"And the culture was very Santa Cruz oriented, it was fun, but also extremely intelligent, very hight tech, very ambitious, very idealistic, those are all things that are very Santa Cruz," Dolgenes said.
It was the primitive messaging system at SCO (the beginnings of e-mail) that inspired her and her husband to start Cruzio.
"My husband and I, we had it because we worked for a big computer company but we just thought 'well everyone would love to have this," Dolgenos said.
Cruzio's recently started the co-working space Cruzioworks was also inspired by the spirit of SCO—a collaborative and open environment, said Dolgenos.
And while the days of SCO are long past, their legacy lives on; SCO was the first company to introduce the Unix operating system to personal computers.
"Today Unix is the base of Apple's Mac OS, and it's sort of the predecessor of Linux. Unix has become a very important part of the computer market place even now. But when we were starting out we were first in that market, nobody used Unix and certainly nobody used it on low cost personal computers," said Michels.
In fact, the first massive platform they introduced Unix to was Steve Job's prized "Apple Lisa" computer, Apple's first personal computer with a graphical user interface.
SCO had close ties with Microsoft as well, and Michels has nothing bad to say about Bill Gates, his former competition and partner, not for lack of digging.
"We had a very long relationship with Microsoft. We were partners, we were competitors, they invested in us, at one point they owned 25% of the company, we licensed technology from them, we had lawsuits with them, we had every type of relationship with Microsoft you can imagine," said Michels, and leaves it at that.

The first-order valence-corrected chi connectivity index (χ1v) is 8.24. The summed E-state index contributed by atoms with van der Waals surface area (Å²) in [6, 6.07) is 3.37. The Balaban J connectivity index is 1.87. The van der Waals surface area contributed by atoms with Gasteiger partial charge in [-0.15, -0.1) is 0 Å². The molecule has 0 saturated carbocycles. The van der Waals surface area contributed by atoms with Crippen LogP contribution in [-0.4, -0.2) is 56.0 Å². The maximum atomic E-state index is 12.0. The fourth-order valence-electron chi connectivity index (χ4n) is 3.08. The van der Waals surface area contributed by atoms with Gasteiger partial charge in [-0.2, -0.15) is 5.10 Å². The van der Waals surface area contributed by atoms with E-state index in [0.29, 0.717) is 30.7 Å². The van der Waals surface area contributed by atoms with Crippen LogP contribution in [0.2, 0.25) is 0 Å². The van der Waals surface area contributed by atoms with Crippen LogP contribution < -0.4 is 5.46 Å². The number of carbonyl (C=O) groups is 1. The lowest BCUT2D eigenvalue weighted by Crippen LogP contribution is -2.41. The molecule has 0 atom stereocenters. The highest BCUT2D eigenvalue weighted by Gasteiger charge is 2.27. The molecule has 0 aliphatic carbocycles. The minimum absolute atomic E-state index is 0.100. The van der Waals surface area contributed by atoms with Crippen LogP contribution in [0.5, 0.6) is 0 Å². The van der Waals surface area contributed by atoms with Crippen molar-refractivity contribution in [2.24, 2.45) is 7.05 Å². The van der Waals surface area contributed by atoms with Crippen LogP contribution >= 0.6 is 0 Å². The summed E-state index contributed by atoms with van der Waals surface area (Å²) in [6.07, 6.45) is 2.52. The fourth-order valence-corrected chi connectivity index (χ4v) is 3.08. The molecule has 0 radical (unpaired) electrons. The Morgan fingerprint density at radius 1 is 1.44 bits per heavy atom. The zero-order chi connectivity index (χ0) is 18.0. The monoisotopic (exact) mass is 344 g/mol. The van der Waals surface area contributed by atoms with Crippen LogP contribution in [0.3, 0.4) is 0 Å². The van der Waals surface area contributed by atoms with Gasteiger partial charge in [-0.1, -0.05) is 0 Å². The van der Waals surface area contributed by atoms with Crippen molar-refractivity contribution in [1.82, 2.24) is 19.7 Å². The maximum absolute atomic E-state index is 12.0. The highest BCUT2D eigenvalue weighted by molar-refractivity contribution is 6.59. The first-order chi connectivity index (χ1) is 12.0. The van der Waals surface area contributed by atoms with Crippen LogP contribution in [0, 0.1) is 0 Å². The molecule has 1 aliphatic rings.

But having such an advanced technology company while the rest of the world was still breaking out of the Internet stone age had its challenges.
"We were very early with Internet technologies and I think missed some of the Internet excitement because we were actually too early," said Michels.
For instance, SCO had a close relationship with Pizza Hut (they were a major customer), and introduced them to the Internet as a way to take pizza orders over the Internet.
"But the Internet wasn't really as popular, not as widely used as it is today, and so the folks at Pizza Hut, some of the people we worked with were very excited about it, and we got a lot of publicity around it, [The Wall Street Journal picked up the story] but the marketing people at Pizza Hut didn't believe that that was the future of it," said Michels.
Little did they know...
On Saturday, September 22, 2012, Santa Cruz Operation will enjoy a reunion party at the Coconut Grove—the direct result of alumni wanting to get back in touch with each other.
"We had a great team and there was a lot of friendship in the team so it was nice that they wanted to spend time together," said Michels.
All who have ties to SCO are welcome to join the fun on Saturday, which includes a performance by the SCO alumni acting group "the Follies."
For more information on the party, click HERE.